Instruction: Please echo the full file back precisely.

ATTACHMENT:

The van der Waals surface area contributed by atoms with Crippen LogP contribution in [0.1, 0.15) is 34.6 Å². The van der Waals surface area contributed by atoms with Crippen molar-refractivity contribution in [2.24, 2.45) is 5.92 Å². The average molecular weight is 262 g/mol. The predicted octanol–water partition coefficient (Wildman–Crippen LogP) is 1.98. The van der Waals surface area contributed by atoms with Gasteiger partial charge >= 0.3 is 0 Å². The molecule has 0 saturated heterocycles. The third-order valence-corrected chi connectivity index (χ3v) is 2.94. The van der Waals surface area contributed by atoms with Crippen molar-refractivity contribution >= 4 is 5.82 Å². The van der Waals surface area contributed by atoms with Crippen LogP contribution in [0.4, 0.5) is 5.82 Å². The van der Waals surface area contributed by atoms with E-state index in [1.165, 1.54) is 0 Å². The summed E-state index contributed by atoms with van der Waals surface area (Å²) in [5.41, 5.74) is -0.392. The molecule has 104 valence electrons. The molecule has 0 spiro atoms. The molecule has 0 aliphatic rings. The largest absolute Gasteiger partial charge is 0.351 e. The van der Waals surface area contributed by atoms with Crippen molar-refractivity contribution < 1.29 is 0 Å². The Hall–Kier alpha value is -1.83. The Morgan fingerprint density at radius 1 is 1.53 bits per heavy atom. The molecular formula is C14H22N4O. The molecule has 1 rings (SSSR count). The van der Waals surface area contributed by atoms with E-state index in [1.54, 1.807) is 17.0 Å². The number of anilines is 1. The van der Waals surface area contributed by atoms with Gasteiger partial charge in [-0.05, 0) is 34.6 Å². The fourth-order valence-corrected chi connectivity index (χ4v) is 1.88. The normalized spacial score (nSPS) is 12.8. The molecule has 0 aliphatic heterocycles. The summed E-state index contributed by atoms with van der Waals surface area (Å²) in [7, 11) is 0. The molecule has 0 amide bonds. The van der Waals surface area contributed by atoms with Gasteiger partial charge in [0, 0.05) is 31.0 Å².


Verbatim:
The van der Waals surface area contributed by atoms with Crippen LogP contribution in [0.1, 0.15) is 34.6 Å². The van der Waals surface area contributed by atoms with Crippen molar-refractivity contribution in [2.24, 2.45) is 5.92 Å². The average molecular weight is 262 g/mol. The predicted octanol–water partition coefficient (Wildman–Crippen LogP) is 1.98. The van der Waals surface area contributed by atoms with Gasteiger partial charge >= 0.3 is 0 Å². The molecule has 0 saturated heterocycles. The third-order valence-corrected chi connectivity index (χ3v) is 2.94. The van der Waals surface area contributed by atoms with Crippen molar-refractivity contribution >= 4 is 5.82 Å². The van der Waals surface area contributed by atoms with Crippen LogP contribution in [0.4, 0.5) is 5.82 Å². The van der Waals surface area contributed by atoms with E-state index in [1.165, 1.54) is 0 Å². The summed E-state index contributed by atoms with van der Waals surface area (Å²) in [5.41, 5.74) is -0.392. The molecule has 104 valence electrons. The molecule has 0 spiro atoms. The molecule has 0 aliphatic rings. The largest absolute Gasteiger partial charge is 0.351 e. The van der Waals surface area contributed by atoms with Crippen molar-refractivity contribution < 1.29 is 0 Å². The Hall–Kier alpha value is -1.83. The Morgan fingerprint density at radius 1 is 1.53 bits per heavy atom. The molecular formula is C14H22N4O. The molecule has 1 rings (SSSR count). The van der Waals surface area contributed by atoms with E-state index in [1.54, 1.807) is 17.0 Å². The number of anilines is 1. The van der Waals surface area contributed by atoms with Gasteiger partial charge in [-0.05, 0) is 34.6 Å². The fourth-order valence-corrected chi connectivity index (χ4v) is 1.88. The normalized spacial score (nSPS) is 12.8. The molecule has 0 aliphatic heterocycles. The summed E-state index contributed by atoms with van der Waals surface area (Å²) in [7, 11) is 0. The molecule has 0 amide bonds. The van der Waals surface area contributed by atoms with Gasteiger partial charge in [0, 0.05) is 31.0 Å².